what to do when you've been rooted
dugan at passwall.com
Sat Jan 20 21:58:31 PST 2001
Everyone else seems to be addressing the poster's original questions.
I have not played with it yet, but you may want to check out TCT.
Dan and Wietse created and release "The Coroner's Toolkit"
>TCT is a collection of programs that can be used for a post-mortem
>analysis of a UNIX system after break-in. The software was presented
>first during a free Computer Forensics Analysis class that we gave
>one year ago (almost to the day).
>Notable TCT components are the grave-robber tool that captures
>information, the ils and mactime tools that display access patterns
>of files dead or alive, the unrm and lazarus tools that recover
>deleted files, and the keyfind tool that recovers cryptographic
>keys from a running process or from files.
>To set your expectations, the TCT software is not for the faint of
>heart. It is relatively unpolished compared to the software that
>we usually release. TCT can spend a lot of time collecting data.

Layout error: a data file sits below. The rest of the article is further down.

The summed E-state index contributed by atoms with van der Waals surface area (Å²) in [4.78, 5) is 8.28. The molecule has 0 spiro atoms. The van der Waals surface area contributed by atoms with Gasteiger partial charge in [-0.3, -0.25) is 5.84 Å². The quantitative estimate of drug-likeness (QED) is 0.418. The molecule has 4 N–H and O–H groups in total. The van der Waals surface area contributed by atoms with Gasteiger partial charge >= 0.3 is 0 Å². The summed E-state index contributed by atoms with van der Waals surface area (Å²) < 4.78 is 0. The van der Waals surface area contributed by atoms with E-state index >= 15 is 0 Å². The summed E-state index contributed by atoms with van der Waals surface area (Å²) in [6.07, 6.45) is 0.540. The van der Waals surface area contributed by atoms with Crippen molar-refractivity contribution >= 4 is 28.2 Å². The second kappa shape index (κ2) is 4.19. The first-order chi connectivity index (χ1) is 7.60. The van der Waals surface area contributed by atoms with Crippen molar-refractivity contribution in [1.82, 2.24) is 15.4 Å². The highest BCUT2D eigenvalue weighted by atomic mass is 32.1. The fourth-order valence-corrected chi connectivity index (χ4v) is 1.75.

>And although TCT collects lots of data, many analysis tools still
>need to be written. Nevertheless TCT sure beats the competition,
>which is non-existent, and beats them at the right price, too.
>TCT runs on recent versions of SUN Solaris, FreeBSD, RedHat Linux,
>BSD/OS, OpenBSD, and even runs on SunOS 4.x. It requires perl 5.004
>or later, although perl 5.000 is probably adequate if you are going
>to do the actual analysis on a different machine.
>TCT source code is available from the following places:
Realize, use of this or any other post break-in analysis software on the
original drive may create problems with potential legal prosecution, as
you are tampering with evidence by disturbing it as soon as you try to
shine a light on it. If you are not required to prosecute, or want to
dig into to see what happened and do not care about prosecution, then play
away! (Personally, I would want to know how and what more than prosecute.)
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